A lifetime of learnings from Claude Troisgros, Diners Club Lifetime Achievement Award for Latin America

Luciana Bianchi - 07/09/2016

Spot the celebrity chef: header photos from Chef Troisgros's collection

Coming from a family with generations of tradition in the kitchen, Claude Troisgros has cooking in his DNA. But the French chef took a different path to his father and brother, following his own curiosity to Rio de Janeiro and developing a new cuisine in his adopted Brazil.

Here, Rio’s best-loved Frenchman and winner of the 2016 Diners Club Lifetime Achievement Award for Latin America talks us through his lifetime of learnings.


I’m from the third generation of Troisgros chefs. Thomas, my son, is the fourth. I was born in a kitchen – I mean this, literally – I was born in 1956 in our family restaurant in Roanne, which is still open in the same place today.

My father and my uncle were the creators of the Nouvelle Cuisine movement. Since my childhood, I have ‘lived’ this movement with much intensity – it was my school, my way of life.

When I was eight years old, I signed a contract with Paul Bocuse, committing myself to be a chef. At weekends, my brothers and I worked in the kitchen, helping to clean the mushrooms, fish and poultry.

I arrived in Brazil in 1979, at the age of 23, and was employed by Rio Palace Hotel to open the restaurant Pre Catelan, whose chef was Gaston Lenôtre. At the time I was working with my father and it was an opportunity to travel and feed my adventurous spirit.


Claude and Thomas Troisgros (image: Tomas Rangel)

I fell in love with Rio de Janeiro – and with a Carioca girl. Brazil adopted me, welcomed me with open arms, and I decided to stay. Rio is the most beautiful city in the world.

At first, it was quite complicated. Brazil was at the end of a military dictatorship so imports weren’t arriving and it was hard to find good products for French cuisine. Perhaps that was my good fortune. The scarcity of products forced me to discover Brazilian fruit, vegetables and spices that I wasn’t aware of.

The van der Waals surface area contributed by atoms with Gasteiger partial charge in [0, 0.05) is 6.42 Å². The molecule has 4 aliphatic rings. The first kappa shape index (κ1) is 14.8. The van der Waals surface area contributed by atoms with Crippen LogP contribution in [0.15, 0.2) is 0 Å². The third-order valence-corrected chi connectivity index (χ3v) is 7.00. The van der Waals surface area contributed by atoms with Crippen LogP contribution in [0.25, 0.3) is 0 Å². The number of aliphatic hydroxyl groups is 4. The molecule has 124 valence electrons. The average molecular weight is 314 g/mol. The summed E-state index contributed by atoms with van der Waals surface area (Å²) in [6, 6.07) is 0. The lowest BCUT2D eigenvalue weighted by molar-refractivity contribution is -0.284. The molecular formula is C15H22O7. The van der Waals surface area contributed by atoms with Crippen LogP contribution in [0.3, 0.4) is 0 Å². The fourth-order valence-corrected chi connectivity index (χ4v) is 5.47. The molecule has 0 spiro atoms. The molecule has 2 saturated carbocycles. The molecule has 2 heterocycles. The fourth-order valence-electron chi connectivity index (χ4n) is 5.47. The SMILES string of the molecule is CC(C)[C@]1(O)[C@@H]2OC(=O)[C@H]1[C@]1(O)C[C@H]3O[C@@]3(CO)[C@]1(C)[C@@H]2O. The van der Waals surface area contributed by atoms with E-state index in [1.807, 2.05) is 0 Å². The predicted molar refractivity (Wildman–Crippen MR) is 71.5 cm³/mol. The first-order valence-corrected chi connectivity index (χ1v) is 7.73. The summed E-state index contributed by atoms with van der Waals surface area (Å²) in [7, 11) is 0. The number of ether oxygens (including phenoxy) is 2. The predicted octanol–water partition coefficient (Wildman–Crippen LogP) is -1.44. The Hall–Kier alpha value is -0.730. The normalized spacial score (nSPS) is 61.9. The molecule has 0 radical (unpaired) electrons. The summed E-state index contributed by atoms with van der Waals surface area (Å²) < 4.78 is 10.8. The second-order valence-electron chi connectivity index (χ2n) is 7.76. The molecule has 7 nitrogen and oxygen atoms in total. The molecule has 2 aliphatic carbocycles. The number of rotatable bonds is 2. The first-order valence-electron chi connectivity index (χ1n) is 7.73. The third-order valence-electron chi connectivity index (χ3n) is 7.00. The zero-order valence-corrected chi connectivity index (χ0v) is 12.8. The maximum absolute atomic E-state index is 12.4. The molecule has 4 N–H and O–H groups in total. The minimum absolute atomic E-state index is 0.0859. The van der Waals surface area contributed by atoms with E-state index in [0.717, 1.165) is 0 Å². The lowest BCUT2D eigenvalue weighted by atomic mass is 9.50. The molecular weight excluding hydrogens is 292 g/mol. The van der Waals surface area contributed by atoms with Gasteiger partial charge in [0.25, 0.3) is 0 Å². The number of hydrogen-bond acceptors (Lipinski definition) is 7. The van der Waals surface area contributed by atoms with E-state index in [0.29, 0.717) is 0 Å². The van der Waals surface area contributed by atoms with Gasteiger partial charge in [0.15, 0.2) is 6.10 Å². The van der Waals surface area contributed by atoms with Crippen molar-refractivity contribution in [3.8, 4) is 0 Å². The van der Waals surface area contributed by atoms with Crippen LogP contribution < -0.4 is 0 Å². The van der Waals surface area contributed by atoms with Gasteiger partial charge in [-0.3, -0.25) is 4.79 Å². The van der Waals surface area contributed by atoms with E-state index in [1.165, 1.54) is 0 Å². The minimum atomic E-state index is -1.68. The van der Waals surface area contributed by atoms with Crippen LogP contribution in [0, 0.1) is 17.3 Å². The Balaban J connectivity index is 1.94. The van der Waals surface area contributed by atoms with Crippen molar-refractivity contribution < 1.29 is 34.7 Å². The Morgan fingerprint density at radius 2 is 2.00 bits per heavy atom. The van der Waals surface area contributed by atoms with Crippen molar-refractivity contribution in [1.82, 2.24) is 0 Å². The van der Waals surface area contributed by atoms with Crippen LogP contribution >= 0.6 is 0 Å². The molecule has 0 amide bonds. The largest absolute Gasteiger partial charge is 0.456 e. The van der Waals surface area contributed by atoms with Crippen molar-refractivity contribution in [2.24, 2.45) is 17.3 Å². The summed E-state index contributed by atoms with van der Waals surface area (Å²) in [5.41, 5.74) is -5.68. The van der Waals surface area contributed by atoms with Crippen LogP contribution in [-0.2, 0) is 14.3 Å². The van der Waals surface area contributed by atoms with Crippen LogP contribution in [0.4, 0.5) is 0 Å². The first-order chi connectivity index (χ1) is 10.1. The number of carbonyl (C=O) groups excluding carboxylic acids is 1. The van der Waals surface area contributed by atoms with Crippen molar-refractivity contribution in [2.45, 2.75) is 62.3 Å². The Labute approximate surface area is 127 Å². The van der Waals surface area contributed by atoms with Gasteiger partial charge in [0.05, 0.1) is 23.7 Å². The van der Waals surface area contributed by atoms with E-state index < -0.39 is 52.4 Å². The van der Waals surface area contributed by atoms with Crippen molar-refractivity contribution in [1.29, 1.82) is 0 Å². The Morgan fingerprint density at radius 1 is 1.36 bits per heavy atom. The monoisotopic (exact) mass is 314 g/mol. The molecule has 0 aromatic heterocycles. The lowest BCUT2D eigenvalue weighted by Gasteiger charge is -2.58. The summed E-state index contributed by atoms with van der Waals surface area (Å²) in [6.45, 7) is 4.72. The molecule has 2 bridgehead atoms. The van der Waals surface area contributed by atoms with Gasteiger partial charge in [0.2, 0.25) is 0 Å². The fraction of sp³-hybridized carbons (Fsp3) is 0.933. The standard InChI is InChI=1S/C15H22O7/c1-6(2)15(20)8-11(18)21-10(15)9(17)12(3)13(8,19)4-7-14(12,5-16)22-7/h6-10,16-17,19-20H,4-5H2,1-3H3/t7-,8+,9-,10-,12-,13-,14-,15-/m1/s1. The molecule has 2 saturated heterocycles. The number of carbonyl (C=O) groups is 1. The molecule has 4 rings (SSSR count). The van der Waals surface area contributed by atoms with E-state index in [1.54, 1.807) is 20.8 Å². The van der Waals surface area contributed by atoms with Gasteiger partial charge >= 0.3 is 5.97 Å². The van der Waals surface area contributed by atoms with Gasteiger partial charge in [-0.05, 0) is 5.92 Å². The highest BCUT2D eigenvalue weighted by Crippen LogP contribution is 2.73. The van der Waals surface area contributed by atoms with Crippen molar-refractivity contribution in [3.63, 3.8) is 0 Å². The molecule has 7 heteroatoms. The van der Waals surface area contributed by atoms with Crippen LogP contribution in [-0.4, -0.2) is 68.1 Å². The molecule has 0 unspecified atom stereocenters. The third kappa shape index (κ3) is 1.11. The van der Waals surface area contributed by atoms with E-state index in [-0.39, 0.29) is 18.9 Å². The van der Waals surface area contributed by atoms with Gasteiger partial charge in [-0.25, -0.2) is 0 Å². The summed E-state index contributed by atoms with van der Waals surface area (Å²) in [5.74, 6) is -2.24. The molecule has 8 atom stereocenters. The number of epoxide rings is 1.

I started to cook with French techniques, but giving special value to Brazilian products. Without even realising it, I was creating my own style of cuisine.

At the time, Brazil was very ill-informed in terms of gastronomy. You could find local cuisine in Rio, with gastropubs serving feijoada [the national meat stew]. There were also some Italian restaurants, but French…? Nothing.

Being part of a “dynasty" of great chefs always has two sides. The downside is that expectation and pressure are very high. I can’t make mistakes because I’m a Troisgros. How many times have I heard: "Your food is good, but not like the food of your father!"

The positive side is that any move I make has immediate impact. The media and guests quickly arrive on the scene to try out whatever I’m doing.


Beet cured amberjack, acidic beet purée, crunchy quinoa, spiced mayonnaise (image: Tomas Rangel)

I first went to the Amazon 25 years ago.
It was a true paradise. At the time it was difficult to bring Amazonian products to south-eastern Brazil so I used to carry them in my luggage: tucupi, flour, starches, chillis and jambu seeds to plant in my small farm.

Today, Brazil has some of the best chefs in the world. We have young chefs emerging with enough technical skill and talent to show off modern Brazilian cuisine.

My life remains the same – I work and cook every day. The only difference is that before I started appearing on TV shows, I didn’t spent so much time posing for pictures!

For over 15 years our vegetables at the restaurant have all been organic. Now, with the vision of my son Thomas, our attention is focused on sustainability and avoiding food waste. Our world is suffering and we, as chefs, must do our bit.

My cuisine is now a synergy between my generation and my son Thomas’s generation. He creates, while I give my opinion and final approval. Thomas has talent and, above all, responsibility and respect for our family tradition. Our food gives great value to flavour, and the product is always king.

I realised over time that everything my Italian grandmother told me was true: “What you are planting today is what you will get tomorrow." It is a message of wisdom. Of course, sometimes a little luck helps.

Watch Chef Troisgros's acceptance video: 


Troisgros will receive his award at the fourth annual Latin America's 50 Best Restaurants ceremony on Monday 26th September in Mexico.

Follow the live countdown on Twitter, watch the livestream and salivate over the latest food images on Instagram and Facebook.